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January 26, 2013

Fifty Years of Milestones for Minorities

By Elayne Clift

Remembering MLK and the Civil Rights Movement as well as the Women's Movement as the president was inaugurated again offered new hope for a better America.


The symbolism in President Obama's use of bibles owned by slaves, by Abraham Lincoln and by Martin Luther King during his inauguration ceremonies offered clear and compelling testimony to a remarkable achievement over the past fifty years. We Americans can be proud.   The fact that a black man was elected not once, but twice, only a generation after the civil rights movement took hold in this country is an amazing statement about what we are capable of.   Watching Mr. Obama take the oath of office amidst throngs representative of America's diversity was a moment that will long be remembered by historians and long be cherished by those of us who served as witnesses to our time.

The changing face of America is present as we consider other milestones representing progress over the last fifty years.   Not the least of these momentous events relate to women's struggle for equality.   Fifty years ago, for example, a report issued by the President's Commission on the Status of Women -- a body established by John F. Kennedy two years earlier -- documented substantial discrimination against women in the workplace and made specific recommendations for improvement. These included fair hiring practices, paid maternity leave, and affordable child care -- extraordinary ideas in their time.   Congress passed the Equal Pay Act making it illegal for employers to pay a woman less than a man for the same job. We may not be there yet on all of these measures, but we are well on our way.

The year1963 also saw publication of Betty Friedan's iconic book The Feminine Mystique, an examination of women's lives after WWII that ignited the women's movement known as second wave feminism. Friedan, a journalist who had researched what became of women in her graduating class from Smith College, set off a firestorm of feminist angst when she wrote about "the problem that has no name." She was referring to the depression and sense of isolation college-educated women trapped in post-war American suburbs were experiencing.   Friedan went on to co-found the National Organization for Women (NOW) which led to the formation of other feminist organizations that continue to fight for women's equality and human rights.

In the prologue to her book In Our Time: Memoir of a Revolution Susan Brownmiller wrote about the birth of the women's movement. Her words now seem prescient within a wider context: "Although I can speak with confidence of a beginning, of certain documented rebellions sparked by a handful of visionaries with stubborn courage, there were antecedents to those rebellions " This is how things happen in movements for social change, in revolutions.   They start small and curiously "a barely observable ripple that heralds a return to the unfinished business of prior generations [emerges].   If conditions are right, if the anger of enough people has reached the boiling point, the exploding passion can ignite a social transformation."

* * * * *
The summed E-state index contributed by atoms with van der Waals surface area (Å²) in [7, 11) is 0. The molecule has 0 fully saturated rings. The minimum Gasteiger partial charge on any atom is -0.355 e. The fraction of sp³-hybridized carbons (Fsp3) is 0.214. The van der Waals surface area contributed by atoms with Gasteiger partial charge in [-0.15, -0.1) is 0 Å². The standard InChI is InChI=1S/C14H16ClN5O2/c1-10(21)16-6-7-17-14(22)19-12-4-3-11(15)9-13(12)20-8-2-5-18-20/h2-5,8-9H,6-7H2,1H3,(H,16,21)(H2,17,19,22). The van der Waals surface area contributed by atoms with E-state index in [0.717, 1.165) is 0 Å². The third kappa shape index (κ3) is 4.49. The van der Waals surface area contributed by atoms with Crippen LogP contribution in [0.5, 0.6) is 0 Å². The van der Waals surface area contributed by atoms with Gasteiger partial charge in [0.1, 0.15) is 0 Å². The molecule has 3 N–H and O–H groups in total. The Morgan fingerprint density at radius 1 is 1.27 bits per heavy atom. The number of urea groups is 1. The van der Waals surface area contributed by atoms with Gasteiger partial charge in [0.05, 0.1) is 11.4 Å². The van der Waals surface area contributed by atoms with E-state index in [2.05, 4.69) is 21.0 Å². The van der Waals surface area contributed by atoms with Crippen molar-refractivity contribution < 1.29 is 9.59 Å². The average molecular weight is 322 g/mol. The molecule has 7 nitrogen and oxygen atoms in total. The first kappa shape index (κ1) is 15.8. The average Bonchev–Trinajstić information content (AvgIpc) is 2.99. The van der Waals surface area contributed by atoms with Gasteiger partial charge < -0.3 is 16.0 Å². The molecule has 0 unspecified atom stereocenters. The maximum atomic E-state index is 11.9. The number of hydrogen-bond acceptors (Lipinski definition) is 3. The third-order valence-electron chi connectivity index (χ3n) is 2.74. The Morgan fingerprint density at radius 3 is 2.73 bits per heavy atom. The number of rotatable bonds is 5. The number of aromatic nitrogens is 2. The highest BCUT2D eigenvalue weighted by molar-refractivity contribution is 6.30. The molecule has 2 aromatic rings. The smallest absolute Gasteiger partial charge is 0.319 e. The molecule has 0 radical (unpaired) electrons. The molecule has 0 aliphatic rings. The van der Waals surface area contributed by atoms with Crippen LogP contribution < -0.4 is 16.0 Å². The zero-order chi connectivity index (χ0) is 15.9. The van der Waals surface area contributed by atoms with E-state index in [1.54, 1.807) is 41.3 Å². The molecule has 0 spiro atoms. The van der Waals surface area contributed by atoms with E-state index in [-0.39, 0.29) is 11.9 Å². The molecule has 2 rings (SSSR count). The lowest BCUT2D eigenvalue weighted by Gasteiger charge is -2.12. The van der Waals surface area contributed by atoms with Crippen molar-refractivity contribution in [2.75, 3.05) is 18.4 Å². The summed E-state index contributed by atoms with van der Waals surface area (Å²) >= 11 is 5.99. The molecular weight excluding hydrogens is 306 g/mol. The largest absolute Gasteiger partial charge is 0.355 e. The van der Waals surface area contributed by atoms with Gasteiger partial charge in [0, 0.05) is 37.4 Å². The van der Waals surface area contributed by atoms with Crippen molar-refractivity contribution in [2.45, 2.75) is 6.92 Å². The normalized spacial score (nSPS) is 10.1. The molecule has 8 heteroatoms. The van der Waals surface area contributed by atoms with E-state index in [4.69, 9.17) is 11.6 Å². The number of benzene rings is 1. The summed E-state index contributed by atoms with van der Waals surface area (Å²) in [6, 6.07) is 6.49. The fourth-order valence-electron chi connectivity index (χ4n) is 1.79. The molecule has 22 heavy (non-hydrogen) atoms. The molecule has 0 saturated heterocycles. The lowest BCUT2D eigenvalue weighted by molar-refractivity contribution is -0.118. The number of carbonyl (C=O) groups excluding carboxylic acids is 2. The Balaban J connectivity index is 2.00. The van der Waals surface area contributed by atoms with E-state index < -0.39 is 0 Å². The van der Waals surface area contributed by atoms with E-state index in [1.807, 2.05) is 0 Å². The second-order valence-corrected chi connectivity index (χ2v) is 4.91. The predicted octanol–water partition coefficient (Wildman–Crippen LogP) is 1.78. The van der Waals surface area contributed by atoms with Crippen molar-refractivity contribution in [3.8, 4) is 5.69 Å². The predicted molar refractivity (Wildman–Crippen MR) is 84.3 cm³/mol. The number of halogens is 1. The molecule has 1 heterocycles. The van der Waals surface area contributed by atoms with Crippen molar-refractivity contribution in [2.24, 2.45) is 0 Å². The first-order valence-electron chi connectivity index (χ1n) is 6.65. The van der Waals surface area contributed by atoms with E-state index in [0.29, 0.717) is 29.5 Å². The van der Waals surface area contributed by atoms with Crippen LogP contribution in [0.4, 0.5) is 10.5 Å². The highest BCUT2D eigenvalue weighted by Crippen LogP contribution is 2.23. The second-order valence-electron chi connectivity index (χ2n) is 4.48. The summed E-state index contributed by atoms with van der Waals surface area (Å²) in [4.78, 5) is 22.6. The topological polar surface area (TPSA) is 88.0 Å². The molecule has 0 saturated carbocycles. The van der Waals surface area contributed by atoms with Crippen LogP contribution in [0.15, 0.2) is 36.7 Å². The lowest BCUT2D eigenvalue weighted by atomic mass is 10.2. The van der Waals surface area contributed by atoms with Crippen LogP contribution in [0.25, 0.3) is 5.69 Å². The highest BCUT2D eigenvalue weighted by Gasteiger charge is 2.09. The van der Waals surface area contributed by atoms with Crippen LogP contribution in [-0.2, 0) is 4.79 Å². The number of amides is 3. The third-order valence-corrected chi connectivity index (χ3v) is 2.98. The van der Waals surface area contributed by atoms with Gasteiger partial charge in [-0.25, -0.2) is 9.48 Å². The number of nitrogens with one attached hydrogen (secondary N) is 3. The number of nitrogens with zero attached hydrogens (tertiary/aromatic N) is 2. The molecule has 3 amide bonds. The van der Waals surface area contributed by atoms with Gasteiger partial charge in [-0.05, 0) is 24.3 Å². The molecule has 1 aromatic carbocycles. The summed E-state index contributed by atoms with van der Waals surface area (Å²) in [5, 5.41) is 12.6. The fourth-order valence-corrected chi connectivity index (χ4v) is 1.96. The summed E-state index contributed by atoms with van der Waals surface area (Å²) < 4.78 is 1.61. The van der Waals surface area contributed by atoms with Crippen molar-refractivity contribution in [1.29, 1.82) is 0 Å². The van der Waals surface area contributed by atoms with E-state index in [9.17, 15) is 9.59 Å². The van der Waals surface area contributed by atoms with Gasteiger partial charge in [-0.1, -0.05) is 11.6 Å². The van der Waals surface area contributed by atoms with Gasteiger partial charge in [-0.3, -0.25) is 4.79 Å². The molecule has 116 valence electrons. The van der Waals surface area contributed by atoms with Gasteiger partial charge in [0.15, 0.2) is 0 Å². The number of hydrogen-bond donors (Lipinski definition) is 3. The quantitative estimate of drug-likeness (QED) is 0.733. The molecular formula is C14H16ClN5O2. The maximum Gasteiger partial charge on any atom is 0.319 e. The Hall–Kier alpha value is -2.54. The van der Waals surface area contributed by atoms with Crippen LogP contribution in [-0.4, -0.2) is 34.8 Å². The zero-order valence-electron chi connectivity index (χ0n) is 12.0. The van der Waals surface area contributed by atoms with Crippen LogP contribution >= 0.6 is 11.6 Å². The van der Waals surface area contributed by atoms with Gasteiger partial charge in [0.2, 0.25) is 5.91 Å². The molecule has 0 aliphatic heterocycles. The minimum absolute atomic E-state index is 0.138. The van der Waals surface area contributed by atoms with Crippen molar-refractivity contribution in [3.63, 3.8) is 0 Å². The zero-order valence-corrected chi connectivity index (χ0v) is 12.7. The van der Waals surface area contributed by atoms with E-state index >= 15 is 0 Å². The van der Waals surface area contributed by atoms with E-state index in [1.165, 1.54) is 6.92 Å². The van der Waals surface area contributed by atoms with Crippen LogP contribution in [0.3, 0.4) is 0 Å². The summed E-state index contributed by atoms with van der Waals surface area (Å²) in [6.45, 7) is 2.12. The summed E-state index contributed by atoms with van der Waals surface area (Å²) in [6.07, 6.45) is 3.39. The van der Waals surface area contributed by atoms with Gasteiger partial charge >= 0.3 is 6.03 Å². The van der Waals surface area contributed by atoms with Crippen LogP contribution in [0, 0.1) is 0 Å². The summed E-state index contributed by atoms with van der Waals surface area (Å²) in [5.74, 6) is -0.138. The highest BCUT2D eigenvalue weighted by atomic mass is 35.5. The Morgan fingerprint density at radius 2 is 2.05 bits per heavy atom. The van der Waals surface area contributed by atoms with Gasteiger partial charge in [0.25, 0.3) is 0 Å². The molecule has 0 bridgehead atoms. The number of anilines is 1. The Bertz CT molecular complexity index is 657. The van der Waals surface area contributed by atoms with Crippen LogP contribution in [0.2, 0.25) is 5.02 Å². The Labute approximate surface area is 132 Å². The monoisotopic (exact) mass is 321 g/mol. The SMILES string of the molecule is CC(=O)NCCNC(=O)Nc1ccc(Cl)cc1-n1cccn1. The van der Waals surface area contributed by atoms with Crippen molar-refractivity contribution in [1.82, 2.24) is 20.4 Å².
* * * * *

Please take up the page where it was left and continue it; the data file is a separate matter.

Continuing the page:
The second inauguration of President Obama, it seems to me, is a beginning, a start to something as new and fragile as a newborn baby, but a baby that will thrive and grow so long as it is nourished, well cared for, loved, and guided toward healthy development as it matures into own identity.   There was something in the air that sunny January day, something quietly powerful that began to take hold.   It wasn't the wild enthusiasm wrapped in impossible expectations we saw four years ago. Rather, it was an almost somber knowing that something positive and full of potential was afoot. We sensed ourselves on the verge of a finer America in the words Mr. Obama spoke. We saw the real possibility of the kind of change that is within our grasp.

In part that is because of rapidly changing demographics, a new sense of urgency about the earth we live on and the world we inhabit, a newly emerging set of priorities, and a Republican party that has become the architect of its own demise. But beyond that, I believe there is something we are poised to become, something that calls forth our better natures, something that the Mayans might have meant when they said the end of 2012 would bring forth a new era.

I know how hard it will be to achieve the kind of future I'm suggesting might be on the horizon.   But I think there are visionaries with enough courage who can serve as the successors to previous rebellions that changed the course of history.  

We can start small and begin that ripple "that heralds a return to the unfinished business of prior generations."   We don't even have to reach the boiling point.   Our "exploding passion" can carry us forward.   The best part is we can all be counted among the visionaries.   All we need is enough courage to ignite the social transformation that seems to have already begun.

Submitters Website: www.elayneclift.com

Submitters Bio:

Elayne Clift is a writer,lecturer, workshop leader and activist. She is senior correspondent for Women's Feature Service, columnist for the Keene (NH) Sentinel and Brattleboro (VT) Commons and a contributor to various publications internationally. Her latest book is ACHAN: A Year of Teaching Thailand (Bangkok Books, 2007). She is also the editor of Women, Philanthropy and Social Change: Visions for a Just Society (UPNE/Tufts U., 2007). She lives in Saxtons River, Vt. and invites readers to visit her website: www.elayneclift.com